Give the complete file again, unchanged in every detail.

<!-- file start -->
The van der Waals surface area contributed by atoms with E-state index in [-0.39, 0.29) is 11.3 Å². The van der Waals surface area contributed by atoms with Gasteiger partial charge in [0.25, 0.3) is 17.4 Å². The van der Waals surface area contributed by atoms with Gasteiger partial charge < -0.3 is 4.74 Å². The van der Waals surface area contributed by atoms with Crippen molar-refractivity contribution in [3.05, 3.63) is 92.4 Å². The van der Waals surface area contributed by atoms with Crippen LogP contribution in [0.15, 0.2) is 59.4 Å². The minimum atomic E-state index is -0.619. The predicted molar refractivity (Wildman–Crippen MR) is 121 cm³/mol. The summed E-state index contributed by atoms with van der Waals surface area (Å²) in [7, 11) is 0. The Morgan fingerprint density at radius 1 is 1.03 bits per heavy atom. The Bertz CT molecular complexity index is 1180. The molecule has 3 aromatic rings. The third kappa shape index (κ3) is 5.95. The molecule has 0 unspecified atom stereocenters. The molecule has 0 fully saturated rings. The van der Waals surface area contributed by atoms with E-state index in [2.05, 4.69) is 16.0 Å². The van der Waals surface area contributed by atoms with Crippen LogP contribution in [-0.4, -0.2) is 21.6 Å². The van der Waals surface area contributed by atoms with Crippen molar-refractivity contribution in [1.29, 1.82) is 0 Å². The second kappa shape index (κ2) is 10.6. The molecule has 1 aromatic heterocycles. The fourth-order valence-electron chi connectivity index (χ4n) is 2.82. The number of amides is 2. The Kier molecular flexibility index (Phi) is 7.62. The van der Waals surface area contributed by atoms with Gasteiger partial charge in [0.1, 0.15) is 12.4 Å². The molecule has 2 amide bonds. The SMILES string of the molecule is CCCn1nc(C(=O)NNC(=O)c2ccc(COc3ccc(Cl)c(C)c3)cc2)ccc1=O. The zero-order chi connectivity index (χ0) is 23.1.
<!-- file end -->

The van der Waals surface area contributed by atoms with E-state index in [-0.39, 0.29) is 11.3 Å². The van der Waals surface area contributed by atoms with Gasteiger partial charge in [0.25, 0.3) is 17.4 Å². The van der Waals surface area contributed by atoms with Gasteiger partial charge < -0.3 is 4.74 Å². The van der Waals surface area contributed by atoms with Crippen molar-refractivity contribution in [3.05, 3.63) is 92.4 Å². The van der Waals surface area contributed by atoms with Crippen LogP contribution in [0.15, 0.2) is 59.4 Å². The minimum atomic E-state index is -0.619. The predicted molar refractivity (Wildman–Crippen MR) is 121 cm³/mol. The summed E-state index contributed by atoms with van der Waals surface area (Å²) in [7, 11) is 0. The Morgan fingerprint density at radius 1 is 1.03 bits per heavy atom. The Bertz CT molecular complexity index is 1180. The molecule has 3 aromatic rings. The third kappa shape index (κ3) is 5.95. The molecule has 0 unspecified atom stereocenters. The molecule has 0 fully saturated rings. The van der Waals surface area contributed by atoms with E-state index in [2.05, 4.69) is 16.0 Å². The van der Waals surface area contributed by atoms with Crippen LogP contribution in [-0.4, -0.2) is 21.6 Å². The van der Waals surface area contributed by atoms with Crippen molar-refractivity contribution in [1.29, 1.82) is 0 Å². The second kappa shape index (κ2) is 10.6. The molecule has 1 aromatic heterocycles. The fourth-order valence-electron chi connectivity index (χ4n) is 2.82. The number of amides is 2. The Kier molecular flexibility index (Phi) is 7.62. The van der Waals surface area contributed by atoms with Gasteiger partial charge in [0.1, 0.15) is 12.4 Å². The molecule has 2 amide bonds. The SMILES string of the molecule is CCCn1nc(C(=O)NNC(=O)c2ccc(COc3ccc(Cl)c(C)c3)cc2)ccc1=O. The zero-order chi connectivity index (χ0) is 23.1.